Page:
Kobayashi has demonstrated that trace amounts of magnetite particles added to water have a huge effect on its freezing temperature. An earlier paper by the Kobayashi/Kirschvink research team showed that a few parts per billion of magnetite added to ultrapure water—water lacking any other nucleation sites—prevented supercooling almost entirely. Digging deeper, they found that ice crystallizes easily on the surface of magnetite particles at temperatures just below 0 degrees Celsius.
Model of how magnetic fields can manipulate a particle of magnetite, keeping it in motion so that ice crystals cannot form along its surfaces. Credit: Kobayashi/Kirschvink
Reasoning that any slight disruption at the surface of the magnetite should disrupt this process and prevent freezing, they next designed a series of experiments using rotating magnetic fields about 20 times stronger than the earth's magnetic field—strong enough to jiggle the magnetite molecules. By keeping the magnetite molecules in constant motion, they prevented ice from forming on their surface and were able to supercool magnetite-impregnated water almost as well as ultrapure water. This even worked in two representative types of tissue: celery (for vegetables) and cow muscle (for meats). By jiggling the magnetite molecules in the cells of the plant and animal tissues, they were able to supercool them and ultimately freeze them with less damage to the tissues.
"The finding validates the Japanese fishermen who have been using this technology for years and confirms magnetite as the underlying cause of why damaging ice forms in tissues," says Kobayashi. It also suggests a way to help address world hunger, she says. Recent estimates by the National Resources Defense Councilindicate that 40 percent of the human food supply is lost between the farm and the dining table, and that frost and freezer damage is responsible for a portion of this loss. "If that damage could be mitigated by the controlled application of magnetic fields, more food might make it to tables worldwide, reducing the fuel, fertilizer, and water needed for modern agriculture," Kobayashi says. "Understanding the reason why damaging ice forms in tissues when they freeze could also lead to improved techniques for cryogenic storage of living eggs, sperm, embryos, and perhaps even small animals."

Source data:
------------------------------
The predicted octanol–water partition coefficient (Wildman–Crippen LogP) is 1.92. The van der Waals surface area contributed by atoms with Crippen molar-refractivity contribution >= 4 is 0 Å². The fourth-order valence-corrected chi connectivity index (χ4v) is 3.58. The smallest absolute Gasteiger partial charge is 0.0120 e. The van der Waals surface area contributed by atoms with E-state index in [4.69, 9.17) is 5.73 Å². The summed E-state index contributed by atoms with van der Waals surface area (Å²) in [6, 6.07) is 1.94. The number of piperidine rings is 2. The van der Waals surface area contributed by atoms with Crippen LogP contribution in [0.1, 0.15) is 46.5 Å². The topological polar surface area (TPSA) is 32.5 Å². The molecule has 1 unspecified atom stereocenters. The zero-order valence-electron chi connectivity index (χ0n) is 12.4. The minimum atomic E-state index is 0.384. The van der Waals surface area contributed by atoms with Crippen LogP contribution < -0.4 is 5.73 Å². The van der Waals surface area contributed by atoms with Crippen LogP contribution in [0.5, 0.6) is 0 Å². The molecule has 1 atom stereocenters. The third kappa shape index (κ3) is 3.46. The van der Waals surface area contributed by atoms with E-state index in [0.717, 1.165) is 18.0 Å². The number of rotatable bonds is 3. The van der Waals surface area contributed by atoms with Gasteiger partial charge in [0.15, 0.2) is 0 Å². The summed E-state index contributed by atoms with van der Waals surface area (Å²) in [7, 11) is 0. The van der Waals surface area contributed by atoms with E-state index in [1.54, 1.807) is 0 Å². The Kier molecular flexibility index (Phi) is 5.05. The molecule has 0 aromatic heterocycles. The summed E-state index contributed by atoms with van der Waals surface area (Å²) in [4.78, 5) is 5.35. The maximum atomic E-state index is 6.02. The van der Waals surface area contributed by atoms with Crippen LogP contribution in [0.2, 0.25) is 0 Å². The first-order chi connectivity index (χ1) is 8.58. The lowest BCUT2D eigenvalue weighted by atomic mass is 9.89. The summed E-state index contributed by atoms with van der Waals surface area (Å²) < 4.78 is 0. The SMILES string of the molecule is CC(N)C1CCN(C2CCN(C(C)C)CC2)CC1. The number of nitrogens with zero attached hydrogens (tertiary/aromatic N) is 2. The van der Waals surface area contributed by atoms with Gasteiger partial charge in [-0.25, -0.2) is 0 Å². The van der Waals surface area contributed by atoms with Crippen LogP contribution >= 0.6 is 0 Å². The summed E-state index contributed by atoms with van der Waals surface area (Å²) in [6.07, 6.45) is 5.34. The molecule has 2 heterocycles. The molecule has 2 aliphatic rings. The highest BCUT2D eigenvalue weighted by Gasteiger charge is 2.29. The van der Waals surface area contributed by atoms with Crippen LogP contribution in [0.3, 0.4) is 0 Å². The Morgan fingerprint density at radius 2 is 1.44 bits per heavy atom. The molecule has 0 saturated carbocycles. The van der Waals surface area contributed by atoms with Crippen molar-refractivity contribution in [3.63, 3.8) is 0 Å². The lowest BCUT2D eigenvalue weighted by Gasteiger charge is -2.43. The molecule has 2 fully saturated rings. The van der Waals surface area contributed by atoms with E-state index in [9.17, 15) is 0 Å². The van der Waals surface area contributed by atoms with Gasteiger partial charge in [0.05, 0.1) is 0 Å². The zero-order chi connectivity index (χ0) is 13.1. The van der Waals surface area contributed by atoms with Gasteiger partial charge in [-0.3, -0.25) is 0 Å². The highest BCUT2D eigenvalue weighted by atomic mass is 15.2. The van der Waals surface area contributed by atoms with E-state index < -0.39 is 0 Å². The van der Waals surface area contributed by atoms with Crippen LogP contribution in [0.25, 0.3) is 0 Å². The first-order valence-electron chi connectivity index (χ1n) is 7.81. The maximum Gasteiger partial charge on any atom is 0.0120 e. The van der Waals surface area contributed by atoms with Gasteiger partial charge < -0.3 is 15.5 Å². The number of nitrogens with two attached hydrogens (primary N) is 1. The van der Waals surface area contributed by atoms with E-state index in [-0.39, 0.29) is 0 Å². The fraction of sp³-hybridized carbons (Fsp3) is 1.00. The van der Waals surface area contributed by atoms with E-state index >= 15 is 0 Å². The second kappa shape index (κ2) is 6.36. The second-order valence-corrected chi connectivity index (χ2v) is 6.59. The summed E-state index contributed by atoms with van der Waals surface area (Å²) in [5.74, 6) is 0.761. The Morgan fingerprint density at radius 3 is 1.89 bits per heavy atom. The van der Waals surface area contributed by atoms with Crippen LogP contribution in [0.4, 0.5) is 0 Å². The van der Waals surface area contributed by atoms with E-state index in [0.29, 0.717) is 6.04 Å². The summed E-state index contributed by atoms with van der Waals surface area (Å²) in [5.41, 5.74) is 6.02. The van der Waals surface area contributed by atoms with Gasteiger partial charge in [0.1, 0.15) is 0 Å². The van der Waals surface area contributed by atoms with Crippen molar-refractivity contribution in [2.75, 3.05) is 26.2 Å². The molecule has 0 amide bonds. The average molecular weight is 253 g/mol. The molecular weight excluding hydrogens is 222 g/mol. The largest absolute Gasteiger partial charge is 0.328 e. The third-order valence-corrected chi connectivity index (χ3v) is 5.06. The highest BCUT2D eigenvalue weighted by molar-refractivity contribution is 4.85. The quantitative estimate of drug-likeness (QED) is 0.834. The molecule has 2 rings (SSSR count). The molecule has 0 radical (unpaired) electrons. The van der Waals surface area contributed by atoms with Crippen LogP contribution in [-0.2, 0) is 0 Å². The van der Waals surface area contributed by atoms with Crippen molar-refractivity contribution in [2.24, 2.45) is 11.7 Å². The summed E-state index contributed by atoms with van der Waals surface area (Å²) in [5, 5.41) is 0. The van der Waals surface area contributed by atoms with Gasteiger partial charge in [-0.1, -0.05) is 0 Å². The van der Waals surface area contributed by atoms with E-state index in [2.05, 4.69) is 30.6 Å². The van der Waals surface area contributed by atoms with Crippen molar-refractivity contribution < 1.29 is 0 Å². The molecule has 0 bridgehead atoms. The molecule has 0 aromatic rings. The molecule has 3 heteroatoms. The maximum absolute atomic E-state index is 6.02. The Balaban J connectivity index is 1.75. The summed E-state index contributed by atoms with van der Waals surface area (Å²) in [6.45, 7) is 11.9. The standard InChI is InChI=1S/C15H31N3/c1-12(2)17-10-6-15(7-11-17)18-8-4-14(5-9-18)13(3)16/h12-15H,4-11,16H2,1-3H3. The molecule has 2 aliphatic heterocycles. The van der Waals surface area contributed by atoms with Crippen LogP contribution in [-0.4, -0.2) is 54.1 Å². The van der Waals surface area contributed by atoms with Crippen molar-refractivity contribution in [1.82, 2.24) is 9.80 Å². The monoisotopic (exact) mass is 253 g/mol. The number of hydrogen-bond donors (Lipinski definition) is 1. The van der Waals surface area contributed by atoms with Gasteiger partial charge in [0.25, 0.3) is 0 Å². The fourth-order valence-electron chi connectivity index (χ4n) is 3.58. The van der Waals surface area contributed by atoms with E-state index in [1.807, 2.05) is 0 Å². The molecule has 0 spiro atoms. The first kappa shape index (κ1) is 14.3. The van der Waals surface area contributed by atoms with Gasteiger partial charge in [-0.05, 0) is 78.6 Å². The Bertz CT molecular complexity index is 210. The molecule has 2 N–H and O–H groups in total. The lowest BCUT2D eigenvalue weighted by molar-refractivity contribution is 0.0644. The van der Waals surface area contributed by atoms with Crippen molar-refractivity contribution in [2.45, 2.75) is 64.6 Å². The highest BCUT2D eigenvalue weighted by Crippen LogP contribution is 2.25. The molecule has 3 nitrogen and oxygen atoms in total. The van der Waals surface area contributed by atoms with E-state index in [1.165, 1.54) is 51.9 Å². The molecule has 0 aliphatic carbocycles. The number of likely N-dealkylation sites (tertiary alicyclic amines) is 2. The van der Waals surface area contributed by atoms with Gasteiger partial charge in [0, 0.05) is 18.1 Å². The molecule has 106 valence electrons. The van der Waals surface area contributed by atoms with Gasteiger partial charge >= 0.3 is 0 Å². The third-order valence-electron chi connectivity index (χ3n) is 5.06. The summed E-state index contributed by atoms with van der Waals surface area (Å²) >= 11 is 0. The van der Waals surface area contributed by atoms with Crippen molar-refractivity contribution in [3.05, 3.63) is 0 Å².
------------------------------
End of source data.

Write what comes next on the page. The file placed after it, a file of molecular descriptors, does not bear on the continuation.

For Kirschvink, this finding is just the start. Magnetite may be a primary cause of ice nucleation in nature, he says. "Climate scientists have been trying to pin down the source of ice nucleation for decades so that we could improve atmospheric circulation models, cloud seeding.
The study, titled "Magnetic Control of Heterogeneous Ice Nucleation with Nanophase Magnetite: Biophysical and Agricultural Implications," appears online ahead of publication in the Proceedings of the National Academy of Scienceson May 7. Kobayashi and Kirschvink's co-authors are Masamoto Horikawa of the Tokyo Institute of Technology and Harry Golash (BS '15) of Carnegie Mellon University. Funding for this research came from two grants from the Japan Society for the Promotion of Science to Kobayashi.